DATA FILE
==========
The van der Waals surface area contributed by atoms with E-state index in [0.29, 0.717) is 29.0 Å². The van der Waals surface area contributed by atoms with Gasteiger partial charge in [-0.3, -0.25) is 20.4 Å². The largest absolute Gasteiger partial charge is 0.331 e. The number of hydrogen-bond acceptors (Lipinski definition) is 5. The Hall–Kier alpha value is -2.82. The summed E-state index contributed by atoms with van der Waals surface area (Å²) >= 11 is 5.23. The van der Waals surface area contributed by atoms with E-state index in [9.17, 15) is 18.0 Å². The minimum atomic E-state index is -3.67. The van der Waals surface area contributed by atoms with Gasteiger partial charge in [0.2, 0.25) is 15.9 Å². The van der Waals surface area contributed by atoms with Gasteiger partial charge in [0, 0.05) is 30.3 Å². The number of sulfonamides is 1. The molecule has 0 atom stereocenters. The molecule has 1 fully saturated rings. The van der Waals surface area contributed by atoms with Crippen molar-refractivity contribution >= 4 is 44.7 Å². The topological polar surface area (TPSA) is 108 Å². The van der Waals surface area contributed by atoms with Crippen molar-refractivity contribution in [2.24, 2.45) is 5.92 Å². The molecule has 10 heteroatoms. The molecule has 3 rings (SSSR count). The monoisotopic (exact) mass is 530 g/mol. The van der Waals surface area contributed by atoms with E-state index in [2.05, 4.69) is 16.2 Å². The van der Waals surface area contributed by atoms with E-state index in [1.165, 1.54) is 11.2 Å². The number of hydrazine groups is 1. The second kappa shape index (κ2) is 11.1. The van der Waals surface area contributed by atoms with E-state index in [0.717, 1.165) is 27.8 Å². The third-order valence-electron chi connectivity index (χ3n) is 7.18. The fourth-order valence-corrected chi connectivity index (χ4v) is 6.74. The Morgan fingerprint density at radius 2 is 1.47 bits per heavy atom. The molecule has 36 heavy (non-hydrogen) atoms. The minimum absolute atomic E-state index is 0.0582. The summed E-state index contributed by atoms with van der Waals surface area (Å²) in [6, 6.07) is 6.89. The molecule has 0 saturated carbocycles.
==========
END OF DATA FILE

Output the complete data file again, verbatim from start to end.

The van der Waals surface area contributed by atoms with E-state index in [0.29, 0.717) is 29.0 Å². The van der Waals surface area contributed by atoms with Gasteiger partial charge in [-0.3, -0.25) is 20.4 Å². The largest absolute Gasteiger partial charge is 0.331 e. The number of hydrogen-bond acceptors (Lipinski definition) is 5. The Hall–Kier alpha value is -2.82. The summed E-state index contributed by atoms with van der Waals surface area (Å²) >= 11 is 5.23. The van der Waals surface area contributed by atoms with E-state index in [9.17, 15) is 18.0 Å². The minimum atomic E-state index is -3.67. The van der Waals surface area contributed by atoms with Gasteiger partial charge in [0.2, 0.25) is 15.9 Å². The van der Waals surface area contributed by atoms with Gasteiger partial charge in [0, 0.05) is 30.3 Å². The number of sulfonamides is 1. The molecule has 0 atom stereocenters. The molecule has 1 fully saturated rings. The van der Waals surface area contributed by atoms with Crippen molar-refractivity contribution >= 4 is 44.7 Å². The topological polar surface area (TPSA) is 108 Å². The van der Waals surface area contributed by atoms with Crippen molar-refractivity contribution in [2.24, 2.45) is 5.92 Å². The molecule has 10 heteroatoms. The molecule has 3 rings (SSSR count). The monoisotopic (exact) mass is 530 g/mol. The van der Waals surface area contributed by atoms with E-state index in [2.05, 4.69) is 16.2 Å². The van der Waals surface area contributed by atoms with E-state index in [1.165, 1.54) is 11.2 Å². The number of hydrazine groups is 1. The second kappa shape index (κ2) is 11.1. The van der Waals surface area contributed by atoms with E-state index in [0.717, 1.165) is 27.8 Å². The third-order valence-electron chi connectivity index (χ3n) is 7.18. The fourth-order valence-corrected chi connectivity index (χ4v) is 6.74. The Morgan fingerprint density at radius 2 is 1.47 bits per heavy atom. The molecule has 36 heavy (non-hydrogen) atoms. The minimum absolute atomic E-state index is 0.0582. The summed E-state index contributed by atoms with van der Waals surface area (Å²) in [6, 6.07) is 6.89. The molecule has 0 saturated carbocycles.